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Programme & Unit Catalogues

MN50471: Economic governance and industrial policy

[Page last updated: 05 August 2021]

Academic Year: 2021/2
Owning Department/School: School of Management
Credits: 6 [equivalent to 12 CATS credits]
Notional Study Hours: 120
Level: Masters UG & PG (FHEQ level 7)
Semester 2
Assessment Summary: EX 100%
Assessment Detail:
  • Examination (EX 100%)
Supplementary Assessment:
Like-for-like reassessment (where allowed by programme regulations)
Requisites: Before taking this module you must take MN50169 OR take MN50450
Aims: This unit aims to encourage students to critically analyse the issue of economic governance and hence the wider implications of corporate decisions on society. The intention is to explore these issues in a political economy framework with reference to both mainstream and heterodox economics. By the end of this unit, students should have a wider understanding of the significance of governance, the different forms of economic governance and the challenges that policy-makers face in determining and achieving the public interest.

Learning Outcomes: On completion of this unit students will have developed a critical understanding of the concepts of economic governance, participation, development, clusters and industrial districts, and also the potential of regulation and an active industrial policy in these areas. They will able to clearly distinguish between different types of governance mechanisms (such as hierarchical and heterarchical governance structures), analyse the implications of these structures, and identify the issues that policy makers face in dealing with the concentration of market power in the global economy.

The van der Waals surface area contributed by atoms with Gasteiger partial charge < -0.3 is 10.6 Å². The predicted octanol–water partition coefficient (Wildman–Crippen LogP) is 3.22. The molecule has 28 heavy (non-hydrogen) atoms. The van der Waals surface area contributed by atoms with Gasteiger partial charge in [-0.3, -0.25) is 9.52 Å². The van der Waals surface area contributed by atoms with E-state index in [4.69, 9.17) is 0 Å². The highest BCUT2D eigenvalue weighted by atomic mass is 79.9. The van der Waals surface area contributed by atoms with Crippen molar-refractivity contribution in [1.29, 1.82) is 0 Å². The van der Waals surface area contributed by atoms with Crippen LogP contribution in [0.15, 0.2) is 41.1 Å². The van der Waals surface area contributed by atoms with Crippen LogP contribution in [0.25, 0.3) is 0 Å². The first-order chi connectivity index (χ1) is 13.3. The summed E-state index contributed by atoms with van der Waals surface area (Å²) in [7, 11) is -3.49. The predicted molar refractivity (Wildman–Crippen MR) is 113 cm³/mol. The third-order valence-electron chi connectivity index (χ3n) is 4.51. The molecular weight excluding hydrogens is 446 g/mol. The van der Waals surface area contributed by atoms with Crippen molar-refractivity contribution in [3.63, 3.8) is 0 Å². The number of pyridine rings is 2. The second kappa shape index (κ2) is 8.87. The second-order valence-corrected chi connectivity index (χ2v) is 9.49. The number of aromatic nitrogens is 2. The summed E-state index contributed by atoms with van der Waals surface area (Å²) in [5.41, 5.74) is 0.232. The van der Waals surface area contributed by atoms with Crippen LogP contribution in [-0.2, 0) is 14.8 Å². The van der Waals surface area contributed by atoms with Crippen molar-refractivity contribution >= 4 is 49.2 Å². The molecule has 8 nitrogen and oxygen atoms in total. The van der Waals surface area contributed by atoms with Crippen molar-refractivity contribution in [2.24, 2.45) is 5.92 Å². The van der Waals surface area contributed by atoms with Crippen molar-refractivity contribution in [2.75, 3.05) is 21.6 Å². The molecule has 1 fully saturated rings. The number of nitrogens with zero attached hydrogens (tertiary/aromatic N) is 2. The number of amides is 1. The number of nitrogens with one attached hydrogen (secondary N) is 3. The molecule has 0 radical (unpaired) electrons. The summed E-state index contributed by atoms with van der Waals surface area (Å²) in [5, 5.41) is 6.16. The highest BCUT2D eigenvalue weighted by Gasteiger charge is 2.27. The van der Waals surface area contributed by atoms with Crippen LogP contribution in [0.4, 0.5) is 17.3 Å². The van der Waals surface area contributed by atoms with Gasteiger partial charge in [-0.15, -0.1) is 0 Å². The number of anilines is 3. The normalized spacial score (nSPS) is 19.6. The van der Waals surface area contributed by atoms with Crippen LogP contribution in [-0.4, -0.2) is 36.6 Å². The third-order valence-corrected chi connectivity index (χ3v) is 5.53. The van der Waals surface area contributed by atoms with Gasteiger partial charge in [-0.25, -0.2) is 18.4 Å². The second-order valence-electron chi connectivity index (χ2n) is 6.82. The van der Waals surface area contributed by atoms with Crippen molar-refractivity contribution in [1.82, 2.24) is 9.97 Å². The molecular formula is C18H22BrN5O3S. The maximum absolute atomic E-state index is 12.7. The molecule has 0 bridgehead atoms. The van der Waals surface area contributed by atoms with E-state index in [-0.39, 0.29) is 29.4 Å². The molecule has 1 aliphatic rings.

Furthermore, students completing this unit will also be able to make a reasoned and in-depth analysis at an advanced level, of governance related issues such as those that relate to the private sector's provision of particular products and services (e.g. electricity and tobacco), the influence of transnational corporations upon sustainable economic and social development at national and regional levels, and the impact of supranational institutions (e.g. IMF, World Bank and the UN). In doing so, students should be able to draw (through wider reading) and make appropriate links between disparate literatures in management, economics, social science, and other areas in relation to the salient issues.

Skills: Critical and analytical thinking, literature research methods, the ability to frame and argument, debate skills, and the practical application of theoretical concepts (F/A).

Content: Strategic decision-making, strategic failure, economic governance, development, participation, industrial districts and clusters. Industrial policy, sectoral analysis, regulation.

Programme availability:

MN50471 is Optional on the following programmes:

School of Management


  • This unit catalogue is applicable for the 2021/22 academic year only. Students continuing their studies into 2022/23 and beyond should not assume that this unit will be available in future years in the format displayed here for 2021/22.
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